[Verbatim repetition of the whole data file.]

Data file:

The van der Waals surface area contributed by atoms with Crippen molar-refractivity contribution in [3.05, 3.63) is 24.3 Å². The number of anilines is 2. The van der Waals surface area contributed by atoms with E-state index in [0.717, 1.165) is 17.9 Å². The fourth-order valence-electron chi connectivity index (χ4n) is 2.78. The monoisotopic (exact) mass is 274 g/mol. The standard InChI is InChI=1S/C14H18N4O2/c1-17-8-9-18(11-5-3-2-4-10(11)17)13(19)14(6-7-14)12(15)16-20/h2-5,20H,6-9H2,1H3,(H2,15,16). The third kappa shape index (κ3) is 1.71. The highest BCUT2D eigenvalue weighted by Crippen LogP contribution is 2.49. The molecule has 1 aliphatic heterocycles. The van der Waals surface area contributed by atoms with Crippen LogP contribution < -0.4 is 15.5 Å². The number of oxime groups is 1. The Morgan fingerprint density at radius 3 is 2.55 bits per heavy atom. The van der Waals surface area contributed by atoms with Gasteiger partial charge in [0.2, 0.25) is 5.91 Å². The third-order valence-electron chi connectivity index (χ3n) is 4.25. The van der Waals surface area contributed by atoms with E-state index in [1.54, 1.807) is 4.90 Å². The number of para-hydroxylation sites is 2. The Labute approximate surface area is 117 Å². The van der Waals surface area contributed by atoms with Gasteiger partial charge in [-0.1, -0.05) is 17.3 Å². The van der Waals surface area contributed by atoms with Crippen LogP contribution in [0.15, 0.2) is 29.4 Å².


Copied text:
The van der Waals surface area contributed by atoms with Crippen molar-refractivity contribution in [3.05, 3.63) is 24.3 Å². The number of anilines is 2. The van der Waals surface area contributed by atoms with E-state index in [0.717, 1.165) is 17.9 Å². The fourth-order valence-electron chi connectivity index (χ4n) is 2.78. The monoisotopic (exact) mass is 274 g/mol. The standard InChI is InChI=1S/C14H18N4O2/c1-17-8-9-18(11-5-3-2-4-10(11)17)13(19)14(6-7-14)12(15)16-20/h2-5,20H,6-9H2,1H3,(H2,15,16). The third kappa shape index (κ3) is 1.71. The highest BCUT2D eigenvalue weighted by Crippen LogP contribution is 2.49. The molecule has 1 aliphatic heterocycles. The van der Waals surface area contributed by atoms with Crippen LogP contribution < -0.4 is 15.5 Å². The number of oxime groups is 1. The Morgan fingerprint density at radius 3 is 2.55 bits per heavy atom. The van der Waals surface area contributed by atoms with Gasteiger partial charge in [0.2, 0.25) is 5.91 Å². The third-order valence-electron chi connectivity index (χ3n) is 4.25. The van der Waals surface area contributed by atoms with E-state index in [1.54, 1.807) is 4.90 Å². The number of para-hydroxylation sites is 2. The Labute approximate surface area is 117 Å². The van der Waals surface area contributed by atoms with Gasteiger partial charge in [-0.1, -0.05) is 17.3 Å². The van der Waals surface area contributed by atoms with Crippen LogP contribution in [0.15, 0.2) is 29.4 Å².